Enjoy spending your evenings crafting beautiful fabric creations? Well, why not use your sewing skills to make some extra cash?
Not only will this allow you to practice and perfect your craft, but it could also be a great way to eventually earn a living from home.
Here are a few ways you can make money from sewing:
- Fixing and tailoring clothes
- Sewing and designing garments
- Creating cuddly toys
- Sewing lessons
- How much can you earn?
- What you need to start your sewing business
If you don’t have much time on your hands, you could always start small by fixing and tailoring clothes for other people in the evenings or over weekends.
Reach out to neighbours, friends and family members to tell them about your fledgling business and offer them a special price. If they’re happy with your work, they’ll let other people know and soon you’ll having a roaring trade on your hands.
Just a few tips for starting out:
- Set realistic time-frames for each garment. Since you will be doing this part-time, it’s important that you have sufficient time to do your best work. No use promising a quick turn-around and then skimping on the work. People will appreciate your attention to detail.
- However, if someone needs something fixed urgently, don’t say no. Ask them to bring it round to your house/studio and do it while they wait. Do consider charging slightly more in cases like these.
- Set up a Facebook page where you can post before-and-after pictures of your work and clients can leave reviews. This is a great way to grab attention and build a community.
If you’re an advanced seamstress with a couple of qualifications behind your name or just many hours in front of the sewing machine, you could consider making garments and selling them.
There are a few ways to go about this:
Making to order
This would typically involve receiving an order from a client for a specific event. What’s fun about sewing to order, is that you will be able to make a range of different garments for a range of different people – from wedding dresses to Halloween costumes.
In order to do this, you will have to invite the prospective client for a consultation, discuss what they have in mind, make a few drawings of what you both envision and take their measurements. In most cases,
it would be wise for them to provide you with their fabric of choice. However, if they trust your judgment, you may have to accompany them on a fabric shopping spree or do it yourself.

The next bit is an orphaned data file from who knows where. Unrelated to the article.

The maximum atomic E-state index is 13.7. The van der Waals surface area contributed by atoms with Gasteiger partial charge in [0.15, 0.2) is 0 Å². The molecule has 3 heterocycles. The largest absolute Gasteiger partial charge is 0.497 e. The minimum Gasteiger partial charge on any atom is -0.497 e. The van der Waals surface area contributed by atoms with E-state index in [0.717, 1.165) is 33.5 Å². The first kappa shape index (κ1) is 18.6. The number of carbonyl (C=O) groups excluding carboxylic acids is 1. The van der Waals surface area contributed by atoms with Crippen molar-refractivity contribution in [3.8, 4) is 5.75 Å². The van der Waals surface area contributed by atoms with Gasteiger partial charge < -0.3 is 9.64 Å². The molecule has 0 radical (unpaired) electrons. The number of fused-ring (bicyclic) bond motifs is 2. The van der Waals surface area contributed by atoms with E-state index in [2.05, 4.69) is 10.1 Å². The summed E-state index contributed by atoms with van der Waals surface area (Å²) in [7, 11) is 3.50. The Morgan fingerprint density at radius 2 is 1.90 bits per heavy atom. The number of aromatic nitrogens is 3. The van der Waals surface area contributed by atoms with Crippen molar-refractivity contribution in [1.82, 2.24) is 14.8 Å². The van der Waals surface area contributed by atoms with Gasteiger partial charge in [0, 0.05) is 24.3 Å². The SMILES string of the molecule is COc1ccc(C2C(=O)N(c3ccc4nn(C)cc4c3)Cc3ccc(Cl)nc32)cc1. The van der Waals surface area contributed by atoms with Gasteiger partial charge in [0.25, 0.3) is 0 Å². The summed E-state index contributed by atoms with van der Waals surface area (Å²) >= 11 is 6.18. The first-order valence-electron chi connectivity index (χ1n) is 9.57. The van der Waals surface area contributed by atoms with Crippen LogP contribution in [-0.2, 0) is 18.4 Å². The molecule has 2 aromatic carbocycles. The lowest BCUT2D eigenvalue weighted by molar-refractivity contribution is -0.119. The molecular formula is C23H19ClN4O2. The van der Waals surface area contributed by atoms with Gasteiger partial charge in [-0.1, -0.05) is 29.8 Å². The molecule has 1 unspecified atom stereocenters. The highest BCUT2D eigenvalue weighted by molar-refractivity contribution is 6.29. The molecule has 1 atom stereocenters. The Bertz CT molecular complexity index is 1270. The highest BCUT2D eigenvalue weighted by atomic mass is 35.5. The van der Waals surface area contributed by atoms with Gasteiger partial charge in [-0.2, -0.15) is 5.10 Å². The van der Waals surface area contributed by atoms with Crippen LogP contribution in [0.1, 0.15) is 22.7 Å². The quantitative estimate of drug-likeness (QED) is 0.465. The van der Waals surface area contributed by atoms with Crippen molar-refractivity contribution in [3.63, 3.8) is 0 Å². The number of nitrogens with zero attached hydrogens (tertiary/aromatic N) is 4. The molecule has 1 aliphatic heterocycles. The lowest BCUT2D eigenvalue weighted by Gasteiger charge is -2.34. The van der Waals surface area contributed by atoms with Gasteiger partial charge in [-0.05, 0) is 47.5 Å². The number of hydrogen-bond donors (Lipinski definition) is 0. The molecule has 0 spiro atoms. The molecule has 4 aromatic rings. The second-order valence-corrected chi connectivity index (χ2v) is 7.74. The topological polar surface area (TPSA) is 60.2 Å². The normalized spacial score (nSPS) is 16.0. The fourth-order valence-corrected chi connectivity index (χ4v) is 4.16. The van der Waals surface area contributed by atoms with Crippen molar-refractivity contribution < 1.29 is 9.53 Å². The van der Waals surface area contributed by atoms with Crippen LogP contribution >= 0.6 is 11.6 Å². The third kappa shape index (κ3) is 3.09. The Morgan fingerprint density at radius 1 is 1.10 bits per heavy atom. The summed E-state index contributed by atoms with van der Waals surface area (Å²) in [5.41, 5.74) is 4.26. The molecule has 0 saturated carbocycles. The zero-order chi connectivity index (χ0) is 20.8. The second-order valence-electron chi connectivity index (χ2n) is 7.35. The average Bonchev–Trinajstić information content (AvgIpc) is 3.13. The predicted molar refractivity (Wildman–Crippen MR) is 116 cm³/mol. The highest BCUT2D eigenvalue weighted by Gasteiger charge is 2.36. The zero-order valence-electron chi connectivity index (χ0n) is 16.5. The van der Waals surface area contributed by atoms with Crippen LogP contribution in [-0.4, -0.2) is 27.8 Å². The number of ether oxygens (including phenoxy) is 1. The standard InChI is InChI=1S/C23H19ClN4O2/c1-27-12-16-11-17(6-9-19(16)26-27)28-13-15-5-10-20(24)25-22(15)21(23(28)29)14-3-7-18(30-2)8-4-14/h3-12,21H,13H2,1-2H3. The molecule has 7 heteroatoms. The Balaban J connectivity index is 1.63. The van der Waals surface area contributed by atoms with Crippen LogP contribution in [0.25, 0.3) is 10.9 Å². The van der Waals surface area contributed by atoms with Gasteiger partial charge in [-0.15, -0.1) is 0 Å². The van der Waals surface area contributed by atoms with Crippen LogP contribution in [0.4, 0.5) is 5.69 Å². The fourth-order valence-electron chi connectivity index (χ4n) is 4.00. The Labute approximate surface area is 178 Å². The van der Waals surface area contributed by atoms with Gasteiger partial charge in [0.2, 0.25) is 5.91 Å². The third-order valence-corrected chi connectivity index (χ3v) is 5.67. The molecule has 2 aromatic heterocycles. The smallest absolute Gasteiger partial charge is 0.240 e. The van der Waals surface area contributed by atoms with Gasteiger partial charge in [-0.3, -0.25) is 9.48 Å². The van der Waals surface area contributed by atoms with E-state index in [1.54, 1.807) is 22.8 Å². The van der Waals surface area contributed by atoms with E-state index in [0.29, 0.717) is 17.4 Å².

Once all of this is in place, you can start sewing and arrange for a few fittings to make necessary alterations. As with many other businesses, you may find yourself busier at certain times of the year than others. Keep this in mind when planning and budgeting.
Designing a range
If you’ve always dreamed of having your own clothing line, it’s never too early or too late to start one. Unlike sewing on order – where you’re essentially realising someone else’s ideal outfit – you have full creative license.
It is, however, a good idea to keep an eye on the latest trends, just to ensure that you’re sewing garments people will actually want to buy. Of course, you can narrow down your offering to a certain style or clothing type – maybe vintage-looking dresses or tailored jackets.
A few things you should consider when designing your own range:
- A website with an ecommerce functionality, so clients can order online
- An Etsy shop. This will help your garments reach a wider audience
- Your own shop on ASOS. See our article here about how to set yourself up on ASOS. It’s a great marketplace and has shoppers actively looking for fashion.
- Engaging social media presence to show your work off and build a community. A lot of fashion and accessories sellers use Instagram to sell to potential buyers. Also Facebook is great for building up a following. Pinterest is another one that is particularly good for fashion. Build up your brand on all of these.
- Collaborations with other artists and designers are always a good way of boosting your own profile
- Make a point of using any opportunities to display and sell your range at pop-up fashion markets.
Keep in mind the fact that designing and selling your own range is very competitive, hard work and the business is full of sharks. However, if you keep it niche, build a community and look to sell to larger organisations (like department stores) you can create a business for yourself.
Working as a sewer for a designer
(Originally we put ‘seamstress’ here but it’s good for men as well as women!).
If you’re confident in your sewing skills, but not quite prepared to go on your own just yet, you could always start out as a professional seamstress.
Many designers don’t have the time to attend to all facets of production and often employ people to take on specific tasks – from cutting fabric to sewing garment pieces together.
While it may seem far less glamorous than creating your own line, but it’s a great way to learn about the ins and outs of the fashion trade.
Another exciting avenue you can explore with your sewing abilities is to become a pattern tester for a designer.
Even though a designer is normally the first person to sew up the garment they designed, they will need a few sets of hands and eyes to help them smooth out any rough edges or issues.
If you enjoy the challenge of sewing all sorts of different garments on a regular basis, keep an eye out for any calls for testers. A good place to look would be large brands that make and sell patterns, as well as smaller independent pattern-makers. While the latter may not pay as much, it would definitely be easier to start out small.
The most important thing you need to qualify as a pattern tester is a stellar portfolio of your best sewing work. Be sure to include detailed photographs, showing off just how carefully you work.